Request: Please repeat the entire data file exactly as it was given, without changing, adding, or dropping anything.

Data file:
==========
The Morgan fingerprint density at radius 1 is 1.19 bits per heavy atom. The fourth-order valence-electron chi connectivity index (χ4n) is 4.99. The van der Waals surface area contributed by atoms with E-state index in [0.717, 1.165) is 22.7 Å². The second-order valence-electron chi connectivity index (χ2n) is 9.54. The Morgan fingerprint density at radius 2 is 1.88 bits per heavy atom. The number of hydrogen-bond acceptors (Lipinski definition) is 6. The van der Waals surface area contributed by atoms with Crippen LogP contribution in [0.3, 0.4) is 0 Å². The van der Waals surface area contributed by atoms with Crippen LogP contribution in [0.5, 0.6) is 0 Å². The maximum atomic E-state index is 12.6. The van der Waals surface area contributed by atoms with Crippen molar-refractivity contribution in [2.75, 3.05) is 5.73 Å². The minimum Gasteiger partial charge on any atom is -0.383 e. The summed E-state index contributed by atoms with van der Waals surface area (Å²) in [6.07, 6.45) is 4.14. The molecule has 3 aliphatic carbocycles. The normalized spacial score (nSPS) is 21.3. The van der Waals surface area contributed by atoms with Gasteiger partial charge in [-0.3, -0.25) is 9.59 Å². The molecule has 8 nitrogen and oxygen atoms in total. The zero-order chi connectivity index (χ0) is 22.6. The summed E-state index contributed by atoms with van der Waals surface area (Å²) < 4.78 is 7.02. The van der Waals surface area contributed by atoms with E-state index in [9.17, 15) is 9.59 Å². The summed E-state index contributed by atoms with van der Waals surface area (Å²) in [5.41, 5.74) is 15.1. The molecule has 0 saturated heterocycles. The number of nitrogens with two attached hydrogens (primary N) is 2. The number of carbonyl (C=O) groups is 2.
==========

The Morgan fingerprint density at radius 1 is 1.19 bits per heavy atom. The fourth-order valence-electron chi connectivity index (χ4n) is 4.99. The van der Waals surface area contributed by atoms with E-state index in [0.717, 1.165) is 22.7 Å². The second-order valence-electron chi connectivity index (χ2n) is 9.54. The Morgan fingerprint density at radius 2 is 1.88 bits per heavy atom. The number of hydrogen-bond acceptors (Lipinski definition) is 6. The van der Waals surface area contributed by atoms with Crippen LogP contribution in [0.3, 0.4) is 0 Å². The van der Waals surface area contributed by atoms with Crippen LogP contribution in [0.5, 0.6) is 0 Å². The maximum atomic E-state index is 12.6. The van der Waals surface area contributed by atoms with Crippen molar-refractivity contribution in [2.75, 3.05) is 5.73 Å². The minimum Gasteiger partial charge on any atom is -0.383 e. The summed E-state index contributed by atoms with van der Waals surface area (Å²) in [6.07, 6.45) is 4.14. The molecule has 3 aliphatic carbocycles. The normalized spacial score (nSPS) is 21.3. The van der Waals surface area contributed by atoms with Gasteiger partial charge in [-0.3, -0.25) is 9.59 Å². The molecule has 8 nitrogen and oxygen atoms in total. The zero-order chi connectivity index (χ0) is 22.6. The summed E-state index contributed by atoms with van der Waals surface area (Å²) < 4.78 is 7.02. The van der Waals surface area contributed by atoms with E-state index in [9.17, 15) is 9.59 Å². The summed E-state index contributed by atoms with van der Waals surface area (Å²) in [5.41, 5.74) is 15.1. The molecule has 0 saturated heterocycles. The number of nitrogens with two attached hydrogens (primary N) is 2. The number of carbonyl (C=O) groups is 2.